AcA’s Artist In Residence: Shane Courville

We got a chance to sit down with our Artist in Residence, Shane Courville! It was great to learn just a bit more about him and the fantastic opera he’s composed. Check out the interview transcript below.

Your opera, The Return ties into a larger concept being explored by many different artists. Why do you think the concept of Returning is so prevalent in the work of so many artists?

I think returning to where you come from is so prevalent because for some reason human beings need to feel rooted-some type of stability. For a lot of people it’s where they learned to love, for bad or for good. And I think after having matured, many 30 somethings gravitate towards home. It’s when you realize your identity isn’t just your own, but where you come from and where you’re going. We like forget where we come from early on. But eventually we crave it and return.

How has participation in AcA’s Residency program influenced your work?

Working as a resident artist with the ACA has definitely influenced my work. I’ve had to learn to edit my work in a way that fits the different circumstances that the residency puts forward such as the space we have to work with. I decided to use the entirety of the ACA building for my opera. Working with Paige Krause has been inspiring. She’s definitely been a great sounding board and has helped to be more innovative.Tell us a bit about yourself. How has your own experience of returning to Acadiana affected your compositions, particularly The Return?

I grew up in the country between Duson and Mire in a really great Cajun family where music was always playing so music has always been a love of mine. I started playing the trumpet in middle school and composing in high school then went on to get a degree in music from Loyola New Orleans. At Loyola I met the Jesuits and decided to join them, so I was with the Jesuits for almost 8 years. During my time with them, I developed my current compositional style and so of course liturgical are prevalent in my sound. You’ll hear them in the Return as well.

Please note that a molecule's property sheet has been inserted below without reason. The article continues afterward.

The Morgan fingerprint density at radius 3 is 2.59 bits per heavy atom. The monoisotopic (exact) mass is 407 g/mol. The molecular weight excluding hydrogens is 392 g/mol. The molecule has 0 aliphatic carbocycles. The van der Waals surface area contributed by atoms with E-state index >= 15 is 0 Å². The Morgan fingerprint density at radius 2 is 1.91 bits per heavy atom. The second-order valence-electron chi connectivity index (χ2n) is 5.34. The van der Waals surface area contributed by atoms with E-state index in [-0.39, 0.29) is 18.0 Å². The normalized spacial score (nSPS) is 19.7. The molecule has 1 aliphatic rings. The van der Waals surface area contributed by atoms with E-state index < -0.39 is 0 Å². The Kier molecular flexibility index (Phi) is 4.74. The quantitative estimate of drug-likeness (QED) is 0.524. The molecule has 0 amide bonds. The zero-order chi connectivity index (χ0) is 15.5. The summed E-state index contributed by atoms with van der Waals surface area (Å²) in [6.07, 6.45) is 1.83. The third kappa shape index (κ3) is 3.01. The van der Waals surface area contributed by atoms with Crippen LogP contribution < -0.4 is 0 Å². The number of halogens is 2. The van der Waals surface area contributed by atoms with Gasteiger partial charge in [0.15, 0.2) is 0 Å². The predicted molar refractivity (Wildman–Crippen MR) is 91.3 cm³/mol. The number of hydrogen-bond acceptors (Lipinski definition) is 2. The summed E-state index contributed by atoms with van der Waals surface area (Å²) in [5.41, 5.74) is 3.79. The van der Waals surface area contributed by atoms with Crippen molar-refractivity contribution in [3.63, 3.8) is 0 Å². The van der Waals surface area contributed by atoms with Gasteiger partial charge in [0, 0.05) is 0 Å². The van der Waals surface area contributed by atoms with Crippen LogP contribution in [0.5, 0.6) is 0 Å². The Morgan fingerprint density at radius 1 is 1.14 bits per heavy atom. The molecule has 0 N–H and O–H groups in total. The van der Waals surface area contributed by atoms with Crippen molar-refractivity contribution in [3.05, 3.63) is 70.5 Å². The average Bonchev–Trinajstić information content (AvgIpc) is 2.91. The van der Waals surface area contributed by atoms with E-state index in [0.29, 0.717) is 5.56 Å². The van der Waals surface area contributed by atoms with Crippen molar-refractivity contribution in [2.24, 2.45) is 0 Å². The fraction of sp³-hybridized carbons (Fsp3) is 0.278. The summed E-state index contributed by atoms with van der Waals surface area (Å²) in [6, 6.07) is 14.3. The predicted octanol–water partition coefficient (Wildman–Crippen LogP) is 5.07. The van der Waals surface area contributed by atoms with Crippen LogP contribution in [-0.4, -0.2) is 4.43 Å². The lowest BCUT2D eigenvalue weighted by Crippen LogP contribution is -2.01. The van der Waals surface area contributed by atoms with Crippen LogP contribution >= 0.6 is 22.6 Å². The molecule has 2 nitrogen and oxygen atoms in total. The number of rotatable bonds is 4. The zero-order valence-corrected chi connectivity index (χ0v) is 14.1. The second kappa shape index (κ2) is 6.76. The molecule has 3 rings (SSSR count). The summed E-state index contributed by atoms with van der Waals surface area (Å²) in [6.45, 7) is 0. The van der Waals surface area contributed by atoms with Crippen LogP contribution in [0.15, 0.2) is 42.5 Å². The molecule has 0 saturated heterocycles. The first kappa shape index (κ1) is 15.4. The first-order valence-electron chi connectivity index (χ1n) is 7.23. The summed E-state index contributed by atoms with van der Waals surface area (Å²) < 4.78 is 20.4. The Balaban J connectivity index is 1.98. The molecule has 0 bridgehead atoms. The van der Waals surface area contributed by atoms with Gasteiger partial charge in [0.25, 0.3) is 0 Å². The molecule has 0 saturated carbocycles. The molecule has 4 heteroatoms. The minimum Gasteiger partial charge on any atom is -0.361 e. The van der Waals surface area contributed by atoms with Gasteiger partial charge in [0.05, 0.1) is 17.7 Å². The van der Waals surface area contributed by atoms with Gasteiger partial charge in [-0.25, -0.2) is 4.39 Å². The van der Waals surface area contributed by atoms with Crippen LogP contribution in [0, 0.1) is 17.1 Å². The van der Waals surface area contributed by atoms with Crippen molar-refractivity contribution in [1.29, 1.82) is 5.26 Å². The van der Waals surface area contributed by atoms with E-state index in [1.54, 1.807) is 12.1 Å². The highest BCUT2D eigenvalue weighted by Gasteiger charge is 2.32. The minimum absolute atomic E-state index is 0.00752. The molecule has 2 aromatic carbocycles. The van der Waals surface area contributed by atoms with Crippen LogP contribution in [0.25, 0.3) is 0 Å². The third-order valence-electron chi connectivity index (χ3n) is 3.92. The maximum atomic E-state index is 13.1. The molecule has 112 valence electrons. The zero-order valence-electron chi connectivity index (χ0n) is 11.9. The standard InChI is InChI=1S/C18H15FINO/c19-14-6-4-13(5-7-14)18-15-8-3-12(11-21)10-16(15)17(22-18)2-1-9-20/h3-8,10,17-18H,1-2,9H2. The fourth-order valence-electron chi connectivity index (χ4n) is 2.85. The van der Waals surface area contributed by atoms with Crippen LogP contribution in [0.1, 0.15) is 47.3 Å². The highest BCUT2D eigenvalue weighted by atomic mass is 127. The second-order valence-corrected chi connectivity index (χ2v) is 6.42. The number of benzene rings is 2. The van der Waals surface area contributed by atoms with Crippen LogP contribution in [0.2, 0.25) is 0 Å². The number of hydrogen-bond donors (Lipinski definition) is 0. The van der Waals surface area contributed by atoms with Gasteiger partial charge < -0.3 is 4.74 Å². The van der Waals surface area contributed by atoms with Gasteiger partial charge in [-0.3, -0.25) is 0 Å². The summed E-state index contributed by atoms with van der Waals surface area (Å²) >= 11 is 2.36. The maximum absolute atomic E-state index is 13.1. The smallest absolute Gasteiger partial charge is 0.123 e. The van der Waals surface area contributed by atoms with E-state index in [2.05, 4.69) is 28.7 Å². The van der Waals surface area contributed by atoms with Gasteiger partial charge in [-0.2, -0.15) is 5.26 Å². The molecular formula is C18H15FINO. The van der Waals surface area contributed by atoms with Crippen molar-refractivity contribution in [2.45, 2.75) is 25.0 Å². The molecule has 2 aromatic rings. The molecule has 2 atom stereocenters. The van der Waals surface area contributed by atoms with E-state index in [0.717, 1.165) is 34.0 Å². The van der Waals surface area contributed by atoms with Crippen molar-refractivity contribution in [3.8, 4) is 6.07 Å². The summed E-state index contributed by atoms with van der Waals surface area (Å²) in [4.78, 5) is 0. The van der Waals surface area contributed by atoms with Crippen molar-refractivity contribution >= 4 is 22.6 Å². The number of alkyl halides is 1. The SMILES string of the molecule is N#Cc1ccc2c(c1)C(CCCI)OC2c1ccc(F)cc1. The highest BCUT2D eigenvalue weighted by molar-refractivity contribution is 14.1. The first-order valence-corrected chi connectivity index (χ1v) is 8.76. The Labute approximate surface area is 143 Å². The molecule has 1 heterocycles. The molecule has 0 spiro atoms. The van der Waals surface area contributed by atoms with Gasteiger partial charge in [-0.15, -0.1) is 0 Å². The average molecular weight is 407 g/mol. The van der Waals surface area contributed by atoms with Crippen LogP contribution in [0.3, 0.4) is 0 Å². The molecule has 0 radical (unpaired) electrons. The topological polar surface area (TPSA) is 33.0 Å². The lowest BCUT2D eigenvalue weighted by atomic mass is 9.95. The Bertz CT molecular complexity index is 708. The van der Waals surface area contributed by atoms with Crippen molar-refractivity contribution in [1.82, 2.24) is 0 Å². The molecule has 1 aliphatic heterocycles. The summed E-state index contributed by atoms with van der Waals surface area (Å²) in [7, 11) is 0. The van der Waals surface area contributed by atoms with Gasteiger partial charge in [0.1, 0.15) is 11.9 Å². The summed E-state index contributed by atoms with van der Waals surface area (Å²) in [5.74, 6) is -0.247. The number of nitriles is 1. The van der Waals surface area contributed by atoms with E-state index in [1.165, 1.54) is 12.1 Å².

Your work is influenced by minimalism, are there any particular composers or pieces that you might say inform your practice as a composer?

My big three favorite composers are Philip Glass, John Adams, and Steve Reich. I think all three elicit a sense of mindfulness in their music that really guides their listeners towards contemplation. I try to bring my own listeners to the same place. Bjork is also a huge an influence on my music. She also creates spaces much like minimalist composers. Rather than a linear motion, your drawn to just sit and be with the music. I try very hard for this to come through my music.

What about the Longfellow poem?

The Evangeline story has always resonated with me. She was born in a sort of idyllic lace, was torn away because of something out of her control, and had to find home somewhere else. For me, she found a home in her love for Gabriel as tragic as that is. I think for many of us returning “home”, we’ve had to endure a sort of loss as well. But for some reason the love we find there remains and keeps us looking/searching for its meaning.

The artwork for The Return is influenced by Piet Mondrain and the philosophies of neoplasticism, How has the work of Mondrain affected your own work?

Piet Mondrian’s artwork has always been important to me. For me I’ve always connected to it in a sort of static way. It creates more of a space than a story. My compositions strive to do the same and I use his artwork throughout to remind myself and the audience of this. The story is there to remind them of the bigger question. It just so happens that the Acadian flag and Mondrian’s works have similar colors. So I thought by combining the two I would show the struggle to combine contemporary art with my Cajun upbringing.


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